Food and Drug Administration Commissioner Margaret Hamburg steps down from her post this week as the agency grapples with an one of the most contentious issues of her tenure: how to regulate electronic cigarettes.
Hamburg is recognized for her efforts to rein in tobacco companies over the last six years, but observers of a battle that’s pitting a burgeoning industry against public health advocates say her legacy is still being shaped.
Hamburg, 59, is retiring just months before the agency is expected to issue sweeping new e-cigarette regulations.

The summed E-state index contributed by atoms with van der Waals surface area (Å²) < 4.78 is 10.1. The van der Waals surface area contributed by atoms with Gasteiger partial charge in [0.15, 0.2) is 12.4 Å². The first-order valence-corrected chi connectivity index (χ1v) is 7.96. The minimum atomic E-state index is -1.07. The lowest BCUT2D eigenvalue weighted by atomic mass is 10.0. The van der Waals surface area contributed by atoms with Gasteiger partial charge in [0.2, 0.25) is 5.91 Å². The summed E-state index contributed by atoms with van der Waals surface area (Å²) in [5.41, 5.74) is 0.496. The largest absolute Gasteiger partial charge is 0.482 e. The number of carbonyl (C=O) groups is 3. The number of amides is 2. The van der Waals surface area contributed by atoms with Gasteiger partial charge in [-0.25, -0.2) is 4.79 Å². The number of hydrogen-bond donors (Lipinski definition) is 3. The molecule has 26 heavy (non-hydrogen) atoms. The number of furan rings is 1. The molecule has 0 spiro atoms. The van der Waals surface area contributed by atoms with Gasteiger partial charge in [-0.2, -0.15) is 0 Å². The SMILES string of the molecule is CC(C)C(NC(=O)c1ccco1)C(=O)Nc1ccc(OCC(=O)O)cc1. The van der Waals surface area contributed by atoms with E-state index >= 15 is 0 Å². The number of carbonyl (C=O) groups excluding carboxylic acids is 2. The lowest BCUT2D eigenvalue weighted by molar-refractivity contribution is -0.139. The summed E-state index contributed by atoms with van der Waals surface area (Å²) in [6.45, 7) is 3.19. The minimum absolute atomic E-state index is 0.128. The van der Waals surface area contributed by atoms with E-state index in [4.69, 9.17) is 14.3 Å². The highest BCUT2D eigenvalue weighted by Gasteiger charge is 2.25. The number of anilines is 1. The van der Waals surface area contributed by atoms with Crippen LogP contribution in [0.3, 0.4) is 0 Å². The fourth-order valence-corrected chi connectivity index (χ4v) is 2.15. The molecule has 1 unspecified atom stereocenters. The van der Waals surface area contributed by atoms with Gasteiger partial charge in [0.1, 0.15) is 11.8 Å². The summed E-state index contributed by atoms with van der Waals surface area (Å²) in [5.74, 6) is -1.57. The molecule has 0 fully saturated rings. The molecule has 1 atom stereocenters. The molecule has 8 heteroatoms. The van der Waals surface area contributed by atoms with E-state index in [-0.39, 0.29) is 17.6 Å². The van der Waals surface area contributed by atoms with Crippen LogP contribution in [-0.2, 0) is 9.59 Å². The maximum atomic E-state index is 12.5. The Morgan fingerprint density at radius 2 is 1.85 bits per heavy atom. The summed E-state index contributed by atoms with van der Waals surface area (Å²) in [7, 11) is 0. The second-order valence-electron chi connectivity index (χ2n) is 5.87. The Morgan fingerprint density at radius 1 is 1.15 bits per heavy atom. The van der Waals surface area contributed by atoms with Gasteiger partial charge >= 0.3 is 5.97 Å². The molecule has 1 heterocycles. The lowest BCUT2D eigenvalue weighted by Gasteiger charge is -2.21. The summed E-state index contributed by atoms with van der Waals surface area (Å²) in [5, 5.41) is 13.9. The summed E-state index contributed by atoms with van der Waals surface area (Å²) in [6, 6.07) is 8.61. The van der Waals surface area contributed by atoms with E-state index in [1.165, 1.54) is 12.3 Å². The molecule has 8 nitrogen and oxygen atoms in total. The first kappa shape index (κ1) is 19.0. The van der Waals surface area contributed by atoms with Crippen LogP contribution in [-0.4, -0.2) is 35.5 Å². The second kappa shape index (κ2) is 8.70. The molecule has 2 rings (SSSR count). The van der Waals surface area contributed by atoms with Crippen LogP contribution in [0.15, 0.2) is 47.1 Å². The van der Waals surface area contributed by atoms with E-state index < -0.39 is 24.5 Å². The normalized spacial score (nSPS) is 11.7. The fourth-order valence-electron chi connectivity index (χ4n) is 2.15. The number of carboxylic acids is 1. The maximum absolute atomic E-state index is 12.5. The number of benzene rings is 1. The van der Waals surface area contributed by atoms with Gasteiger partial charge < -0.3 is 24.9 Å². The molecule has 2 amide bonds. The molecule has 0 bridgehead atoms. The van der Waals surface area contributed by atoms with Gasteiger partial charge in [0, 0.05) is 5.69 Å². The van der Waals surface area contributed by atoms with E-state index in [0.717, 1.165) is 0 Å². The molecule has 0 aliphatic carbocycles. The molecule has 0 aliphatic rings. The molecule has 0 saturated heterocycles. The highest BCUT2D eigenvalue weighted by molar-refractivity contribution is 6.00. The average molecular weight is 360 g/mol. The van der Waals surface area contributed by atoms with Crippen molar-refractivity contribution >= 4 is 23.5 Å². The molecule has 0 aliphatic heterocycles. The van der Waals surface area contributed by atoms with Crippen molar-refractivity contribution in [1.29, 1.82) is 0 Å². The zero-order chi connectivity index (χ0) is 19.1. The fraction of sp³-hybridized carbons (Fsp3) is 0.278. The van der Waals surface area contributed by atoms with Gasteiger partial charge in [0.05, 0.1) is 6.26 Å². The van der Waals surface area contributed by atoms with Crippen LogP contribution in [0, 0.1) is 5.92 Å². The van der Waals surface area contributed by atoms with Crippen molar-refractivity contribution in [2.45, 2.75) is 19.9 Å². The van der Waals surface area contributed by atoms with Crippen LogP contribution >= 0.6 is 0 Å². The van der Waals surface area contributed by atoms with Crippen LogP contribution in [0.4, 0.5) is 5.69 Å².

Public health groups say they hope her departure won’t affect the outcome of the rules.
“She has been a great champion in the fight against tobacco,” said Gregg Haifley, director of federal relations at the American Cancer Society. “You don’t save lives by reducing the number of cigarettes people smoke, but by reducing the number of people who smoke.”